“What we’re doing in finance now is developing the tightest integration possible of the data we generate across the 180 countries we operate in,” he said. “This real-time, accurate business intelligence is closely tied to our capital allocations to drive growth, given more assured returns on the investments.”
Other CFOs also have equipped their finance teams with innovative technologies to collect, analyze and query internal data, with the goal of making useful sense of this information. Once insights are captured, they’re passed on to colleagues in marketing, sales, operations and other functions for their respective needs and purposes. “Our `north star’ in finance is to help others solve the problems they’re trying to solve on behalf of our customers,” Foster said.
Craig Horner sees a similar purpose in his finance organization. “All the data that resides in our proprietary systems—more than a million transactions occurring every month—is ripe for analysis,” said Horner, CFO at Kelly Benefits, an employee benefits, payroll and HR software solutions provider. “My team does the analytics, using tools like SQL to extract and organize data, and then feeds it to our marketing and operational leaders to guide a clearer path towards growth.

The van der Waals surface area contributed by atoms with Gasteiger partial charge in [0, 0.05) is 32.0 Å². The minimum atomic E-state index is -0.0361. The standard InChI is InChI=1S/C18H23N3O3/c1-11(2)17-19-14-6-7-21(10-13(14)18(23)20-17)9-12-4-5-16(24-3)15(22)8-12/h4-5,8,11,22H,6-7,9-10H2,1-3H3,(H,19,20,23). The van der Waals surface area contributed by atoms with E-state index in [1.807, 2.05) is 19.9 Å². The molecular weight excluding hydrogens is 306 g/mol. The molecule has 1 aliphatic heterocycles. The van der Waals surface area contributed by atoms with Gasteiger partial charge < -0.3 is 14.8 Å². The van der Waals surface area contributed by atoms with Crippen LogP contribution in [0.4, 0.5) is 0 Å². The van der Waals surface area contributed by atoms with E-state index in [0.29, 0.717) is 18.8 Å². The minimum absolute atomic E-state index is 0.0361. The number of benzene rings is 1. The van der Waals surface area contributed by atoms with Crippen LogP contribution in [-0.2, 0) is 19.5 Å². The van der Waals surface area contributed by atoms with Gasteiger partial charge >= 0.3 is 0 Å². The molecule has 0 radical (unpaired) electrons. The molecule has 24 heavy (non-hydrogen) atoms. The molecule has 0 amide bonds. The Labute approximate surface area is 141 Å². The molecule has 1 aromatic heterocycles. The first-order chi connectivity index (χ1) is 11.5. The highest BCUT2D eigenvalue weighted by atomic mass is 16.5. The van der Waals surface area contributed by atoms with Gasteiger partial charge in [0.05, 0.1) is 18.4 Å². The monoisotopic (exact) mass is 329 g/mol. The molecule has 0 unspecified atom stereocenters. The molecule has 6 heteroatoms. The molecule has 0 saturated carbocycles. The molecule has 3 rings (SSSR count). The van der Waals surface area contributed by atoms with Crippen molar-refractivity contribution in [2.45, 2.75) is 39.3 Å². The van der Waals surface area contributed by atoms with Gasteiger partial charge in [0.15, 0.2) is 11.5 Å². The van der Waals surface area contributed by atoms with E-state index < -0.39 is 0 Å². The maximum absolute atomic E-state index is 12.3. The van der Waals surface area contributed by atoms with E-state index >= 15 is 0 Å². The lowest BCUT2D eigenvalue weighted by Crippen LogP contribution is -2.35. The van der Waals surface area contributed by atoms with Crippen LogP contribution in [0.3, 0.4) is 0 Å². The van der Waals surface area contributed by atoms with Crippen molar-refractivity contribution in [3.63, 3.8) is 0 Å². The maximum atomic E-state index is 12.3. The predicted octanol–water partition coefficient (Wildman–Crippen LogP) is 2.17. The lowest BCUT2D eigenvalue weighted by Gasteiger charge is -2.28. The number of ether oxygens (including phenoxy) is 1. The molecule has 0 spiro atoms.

“This wasn’t the case in the past because it wasn’t something anyone could dump into Excel and hope to make sense of it,” Horner added. “Now this knowledge is available to every finance organization.”
The Machine-Mind Connection
He’s right, assuming that CFOs make needed investments in cognitive computing technologies and train finance staff in the use of these self-learning tools. If this is the case, the staff can become value-added strategic advisors beyond the services performed by the FP&A (financial planning and analysis) team. “Finance is moving towards a world of machines-plus-humans, which is redefining the role of the humans,” said Eric Merrill, managing director within Deloitte Consulting’s finance and enterprise performance market offering.